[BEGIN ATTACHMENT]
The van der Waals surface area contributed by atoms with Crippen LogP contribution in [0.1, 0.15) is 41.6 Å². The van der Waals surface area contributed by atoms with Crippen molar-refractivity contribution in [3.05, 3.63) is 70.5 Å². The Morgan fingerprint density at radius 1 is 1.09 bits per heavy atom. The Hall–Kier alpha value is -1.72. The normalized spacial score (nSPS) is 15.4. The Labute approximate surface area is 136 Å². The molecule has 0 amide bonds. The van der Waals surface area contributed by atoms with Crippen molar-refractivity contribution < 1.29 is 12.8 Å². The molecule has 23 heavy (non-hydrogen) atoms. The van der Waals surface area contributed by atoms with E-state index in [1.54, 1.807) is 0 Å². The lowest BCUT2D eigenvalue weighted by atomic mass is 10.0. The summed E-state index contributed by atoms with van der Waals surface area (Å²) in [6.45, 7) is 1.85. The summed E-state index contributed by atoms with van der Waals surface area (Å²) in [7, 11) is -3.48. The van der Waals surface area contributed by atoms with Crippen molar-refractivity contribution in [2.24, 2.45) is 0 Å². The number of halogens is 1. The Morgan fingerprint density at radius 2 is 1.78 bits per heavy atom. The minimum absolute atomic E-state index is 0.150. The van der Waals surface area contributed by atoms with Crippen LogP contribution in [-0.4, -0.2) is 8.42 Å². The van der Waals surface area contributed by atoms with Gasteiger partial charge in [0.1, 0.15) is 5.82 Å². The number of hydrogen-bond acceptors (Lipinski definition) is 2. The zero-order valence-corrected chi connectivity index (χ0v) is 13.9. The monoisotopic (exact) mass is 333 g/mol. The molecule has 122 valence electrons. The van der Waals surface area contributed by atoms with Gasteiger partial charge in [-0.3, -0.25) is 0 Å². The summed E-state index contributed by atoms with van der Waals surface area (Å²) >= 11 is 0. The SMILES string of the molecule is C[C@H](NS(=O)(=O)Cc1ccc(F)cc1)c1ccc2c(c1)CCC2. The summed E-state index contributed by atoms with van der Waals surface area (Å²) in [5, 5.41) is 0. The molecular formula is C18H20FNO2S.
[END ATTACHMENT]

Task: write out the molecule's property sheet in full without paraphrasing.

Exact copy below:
The van der Waals surface area contributed by atoms with Crippen LogP contribution in [0.1, 0.15) is 41.6 Å². The van der Waals surface area contributed by atoms with Crippen molar-refractivity contribution in [3.05, 3.63) is 70.5 Å². The Morgan fingerprint density at radius 1 is 1.09 bits per heavy atom. The Hall–Kier alpha value is -1.72. The normalized spacial score (nSPS) is 15.4. The Labute approximate surface area is 136 Å². The molecule has 0 amide bonds. The van der Waals surface area contributed by atoms with Crippen molar-refractivity contribution < 1.29 is 12.8 Å². The molecule has 23 heavy (non-hydrogen) atoms. The van der Waals surface area contributed by atoms with E-state index in [1.54, 1.807) is 0 Å². The lowest BCUT2D eigenvalue weighted by atomic mass is 10.0. The summed E-state index contributed by atoms with van der Waals surface area (Å²) in [6.45, 7) is 1.85. The summed E-state index contributed by atoms with van der Waals surface area (Å²) in [7, 11) is -3.48. The van der Waals surface area contributed by atoms with Crippen molar-refractivity contribution in [2.24, 2.45) is 0 Å². The number of halogens is 1. The Morgan fingerprint density at radius 2 is 1.78 bits per heavy atom. The minimum absolute atomic E-state index is 0.150. The van der Waals surface area contributed by atoms with Crippen LogP contribution in [-0.4, -0.2) is 8.42 Å². The van der Waals surface area contributed by atoms with Gasteiger partial charge in [0.1, 0.15) is 5.82 Å². The number of hydrogen-bond acceptors (Lipinski definition) is 2. The zero-order valence-corrected chi connectivity index (χ0v) is 13.9. The monoisotopic (exact) mass is 333 g/mol. The molecule has 122 valence electrons. The van der Waals surface area contributed by atoms with Gasteiger partial charge in [-0.3, -0.25) is 0 Å². The summed E-state index contributed by atoms with van der Waals surface area (Å²) >= 11 is 0. The SMILES string of the molecule is C[C@H](NS(=O)(=O)Cc1ccc(F)cc1)c1ccc2c(c1)CCC2. The summed E-state index contributed by atoms with van der Waals surface area (Å²) in [5, 5.41) is 0. The molecular formula is C18H20FNO2S.